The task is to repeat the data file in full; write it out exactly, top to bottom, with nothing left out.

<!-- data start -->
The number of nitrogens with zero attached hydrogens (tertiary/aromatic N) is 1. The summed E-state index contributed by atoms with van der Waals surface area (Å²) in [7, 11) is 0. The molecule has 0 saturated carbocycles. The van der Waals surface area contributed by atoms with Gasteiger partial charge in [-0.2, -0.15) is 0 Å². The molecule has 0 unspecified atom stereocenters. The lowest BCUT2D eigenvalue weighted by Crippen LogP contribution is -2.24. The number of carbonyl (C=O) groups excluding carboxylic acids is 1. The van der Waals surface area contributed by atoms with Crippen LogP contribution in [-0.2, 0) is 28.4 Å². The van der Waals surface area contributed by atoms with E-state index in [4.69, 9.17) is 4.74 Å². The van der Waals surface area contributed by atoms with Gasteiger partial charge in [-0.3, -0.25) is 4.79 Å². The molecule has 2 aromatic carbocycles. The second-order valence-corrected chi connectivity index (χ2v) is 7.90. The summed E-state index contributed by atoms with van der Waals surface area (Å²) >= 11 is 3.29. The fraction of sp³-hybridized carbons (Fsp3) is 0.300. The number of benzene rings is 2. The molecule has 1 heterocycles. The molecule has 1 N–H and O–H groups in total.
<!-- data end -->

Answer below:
The number of nitrogens with zero attached hydrogens (tertiary/aromatic N) is 1. The summed E-state index contributed by atoms with van der Waals surface area (Å²) in [7, 11) is 0. The molecule has 0 saturated carbocycles. The van der Waals surface area contributed by atoms with Gasteiger partial charge in [-0.2, -0.15) is 0 Å². The molecule has 0 unspecified atom stereocenters. The lowest BCUT2D eigenvalue weighted by Crippen LogP contribution is -2.24. The number of carbonyl (C=O) groups excluding carboxylic acids is 1. The van der Waals surface area contributed by atoms with Crippen LogP contribution in [-0.2, 0) is 28.4 Å². The van der Waals surface area contributed by atoms with E-state index in [4.69, 9.17) is 4.74 Å². The van der Waals surface area contributed by atoms with Gasteiger partial charge in [-0.3, -0.25) is 4.79 Å². The molecule has 2 aromatic carbocycles. The second-order valence-corrected chi connectivity index (χ2v) is 7.90. The summed E-state index contributed by atoms with van der Waals surface area (Å²) >= 11 is 3.29. The fraction of sp³-hybridized carbons (Fsp3) is 0.300. The number of benzene rings is 2. The molecule has 1 heterocycles. The molecule has 1 N–H and O–H groups in total.